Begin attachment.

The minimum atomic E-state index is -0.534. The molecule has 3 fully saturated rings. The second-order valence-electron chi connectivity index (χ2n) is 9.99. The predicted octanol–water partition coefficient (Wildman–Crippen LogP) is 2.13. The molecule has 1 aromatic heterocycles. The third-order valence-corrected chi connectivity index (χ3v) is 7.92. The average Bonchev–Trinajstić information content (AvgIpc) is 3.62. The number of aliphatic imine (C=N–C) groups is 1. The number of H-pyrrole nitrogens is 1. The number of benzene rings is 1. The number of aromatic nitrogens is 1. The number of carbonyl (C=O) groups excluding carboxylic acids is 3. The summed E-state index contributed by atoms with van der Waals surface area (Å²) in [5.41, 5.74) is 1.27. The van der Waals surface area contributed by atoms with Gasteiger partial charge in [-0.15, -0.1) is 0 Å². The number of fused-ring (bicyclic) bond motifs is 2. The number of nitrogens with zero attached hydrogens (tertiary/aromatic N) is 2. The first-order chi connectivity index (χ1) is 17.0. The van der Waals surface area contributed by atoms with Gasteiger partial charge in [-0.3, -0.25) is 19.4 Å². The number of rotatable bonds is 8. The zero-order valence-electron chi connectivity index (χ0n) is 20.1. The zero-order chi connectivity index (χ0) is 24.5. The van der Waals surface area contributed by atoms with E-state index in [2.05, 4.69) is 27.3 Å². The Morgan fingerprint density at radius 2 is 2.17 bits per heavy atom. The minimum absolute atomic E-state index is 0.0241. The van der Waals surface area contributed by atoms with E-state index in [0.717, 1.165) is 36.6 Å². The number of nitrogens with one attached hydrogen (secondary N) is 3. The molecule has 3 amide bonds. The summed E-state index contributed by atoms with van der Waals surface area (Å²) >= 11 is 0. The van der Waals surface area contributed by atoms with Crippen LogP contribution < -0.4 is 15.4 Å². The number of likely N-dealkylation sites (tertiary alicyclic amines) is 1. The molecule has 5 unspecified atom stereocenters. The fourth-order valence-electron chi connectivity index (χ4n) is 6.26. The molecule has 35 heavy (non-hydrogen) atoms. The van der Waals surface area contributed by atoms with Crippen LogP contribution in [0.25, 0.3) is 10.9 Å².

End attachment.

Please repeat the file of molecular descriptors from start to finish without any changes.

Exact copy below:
The minimum atomic E-state index is -0.534. The molecule has 3 fully saturated rings. The second-order valence-electron chi connectivity index (χ2n) is 9.99. The predicted octanol–water partition coefficient (Wildman–Crippen LogP) is 2.13. The molecule has 1 aromatic heterocycles. The third-order valence-corrected chi connectivity index (χ3v) is 7.92. The average Bonchev–Trinajstić information content (AvgIpc) is 3.62. The number of aliphatic imine (C=N–C) groups is 1. The number of H-pyrrole nitrogens is 1. The number of benzene rings is 1. The number of aromatic nitrogens is 1. The number of carbonyl (C=O) groups excluding carboxylic acids is 3. The summed E-state index contributed by atoms with van der Waals surface area (Å²) in [5.41, 5.74) is 1.27. The van der Waals surface area contributed by atoms with Gasteiger partial charge in [-0.15, -0.1) is 0 Å². The number of fused-ring (bicyclic) bond motifs is 2. The number of nitrogens with zero attached hydrogens (tertiary/aromatic N) is 2. The first-order chi connectivity index (χ1) is 17.0. The van der Waals surface area contributed by atoms with Gasteiger partial charge in [-0.3, -0.25) is 19.4 Å². The number of rotatable bonds is 8. The zero-order valence-electron chi connectivity index (χ0n) is 20.1. The zero-order chi connectivity index (χ0) is 24.5. The van der Waals surface area contributed by atoms with E-state index in [2.05, 4.69) is 27.3 Å². The Morgan fingerprint density at radius 2 is 2.17 bits per heavy atom. The minimum absolute atomic E-state index is 0.0241. The van der Waals surface area contributed by atoms with E-state index in [0.717, 1.165) is 36.6 Å². The number of nitrogens with one attached hydrogen (secondary N) is 3. The molecule has 3 amide bonds. The summed E-state index contributed by atoms with van der Waals surface area (Å²) >= 11 is 0. The van der Waals surface area contributed by atoms with Crippen LogP contribution < -0.4 is 15.4 Å². The number of likely N-dealkylation sites (tertiary alicyclic amines) is 1. The molecule has 5 unspecified atom stereocenters. The fourth-order valence-electron chi connectivity index (χ4n) is 6.26. The molecule has 35 heavy (non-hydrogen) atoms. The van der Waals surface area contributed by atoms with Crippen LogP contribution in [0.25, 0.3) is 10.9 Å².